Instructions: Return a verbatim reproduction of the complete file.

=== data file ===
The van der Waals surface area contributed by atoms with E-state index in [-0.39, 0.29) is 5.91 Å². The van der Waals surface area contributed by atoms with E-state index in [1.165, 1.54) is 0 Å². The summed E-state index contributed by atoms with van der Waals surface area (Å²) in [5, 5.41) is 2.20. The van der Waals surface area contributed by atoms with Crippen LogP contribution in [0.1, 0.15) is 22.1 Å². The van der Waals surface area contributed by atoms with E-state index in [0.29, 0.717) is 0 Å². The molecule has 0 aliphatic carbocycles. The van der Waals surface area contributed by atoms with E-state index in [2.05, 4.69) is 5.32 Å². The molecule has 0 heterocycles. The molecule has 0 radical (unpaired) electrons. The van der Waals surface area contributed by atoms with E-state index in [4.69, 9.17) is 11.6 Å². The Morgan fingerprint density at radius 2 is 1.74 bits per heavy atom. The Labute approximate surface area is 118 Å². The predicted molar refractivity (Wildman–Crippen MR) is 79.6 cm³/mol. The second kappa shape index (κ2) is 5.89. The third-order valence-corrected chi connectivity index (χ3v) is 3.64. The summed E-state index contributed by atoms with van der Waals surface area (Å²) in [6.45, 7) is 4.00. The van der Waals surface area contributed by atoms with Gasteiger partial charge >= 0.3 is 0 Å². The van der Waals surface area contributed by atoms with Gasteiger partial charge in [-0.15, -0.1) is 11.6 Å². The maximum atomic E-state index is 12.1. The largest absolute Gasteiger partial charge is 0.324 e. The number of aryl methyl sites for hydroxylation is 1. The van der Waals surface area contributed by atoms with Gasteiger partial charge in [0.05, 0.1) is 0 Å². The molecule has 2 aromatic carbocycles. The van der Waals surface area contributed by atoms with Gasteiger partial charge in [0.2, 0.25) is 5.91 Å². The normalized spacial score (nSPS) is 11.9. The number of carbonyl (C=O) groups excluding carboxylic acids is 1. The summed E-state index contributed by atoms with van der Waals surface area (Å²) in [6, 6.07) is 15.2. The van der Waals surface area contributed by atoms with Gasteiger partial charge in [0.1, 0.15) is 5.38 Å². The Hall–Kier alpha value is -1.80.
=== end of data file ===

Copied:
The van der Waals surface area contributed by atoms with E-state index in [-0.39, 0.29) is 5.91 Å². The van der Waals surface area contributed by atoms with E-state index in [1.165, 1.54) is 0 Å². The summed E-state index contributed by atoms with van der Waals surface area (Å²) in [5, 5.41) is 2.20. The van der Waals surface area contributed by atoms with Crippen LogP contribution in [0.1, 0.15) is 22.1 Å². The van der Waals surface area contributed by atoms with E-state index in [0.29, 0.717) is 0 Å². The molecule has 0 aliphatic carbocycles. The van der Waals surface area contributed by atoms with E-state index in [2.05, 4.69) is 5.32 Å². The molecule has 0 heterocycles. The molecule has 0 radical (unpaired) electrons. The van der Waals surface area contributed by atoms with E-state index in [4.69, 9.17) is 11.6 Å². The Morgan fingerprint density at radius 2 is 1.74 bits per heavy atom. The Labute approximate surface area is 118 Å². The predicted molar refractivity (Wildman–Crippen MR) is 79.6 cm³/mol. The second kappa shape index (κ2) is 5.89. The third-order valence-corrected chi connectivity index (χ3v) is 3.64. The summed E-state index contributed by atoms with van der Waals surface area (Å²) in [6.45, 7) is 4.00. The van der Waals surface area contributed by atoms with Gasteiger partial charge >= 0.3 is 0 Å². The van der Waals surface area contributed by atoms with Gasteiger partial charge in [-0.15, -0.1) is 11.6 Å². The maximum atomic E-state index is 12.1. The largest absolute Gasteiger partial charge is 0.324 e. The number of aryl methyl sites for hydroxylation is 1. The van der Waals surface area contributed by atoms with Gasteiger partial charge in [0.05, 0.1) is 0 Å². The molecule has 2 aromatic carbocycles. The van der Waals surface area contributed by atoms with Gasteiger partial charge in [0.2, 0.25) is 5.91 Å². The normalized spacial score (nSPS) is 11.9. The number of carbonyl (C=O) groups excluding carboxylic acids is 1. The summed E-state index contributed by atoms with van der Waals surface area (Å²) in [6, 6.07) is 15.2. The van der Waals surface area contributed by atoms with Gasteiger partial charge in [0.1, 0.15) is 5.38 Å². The Hall–Kier alpha value is -1.80.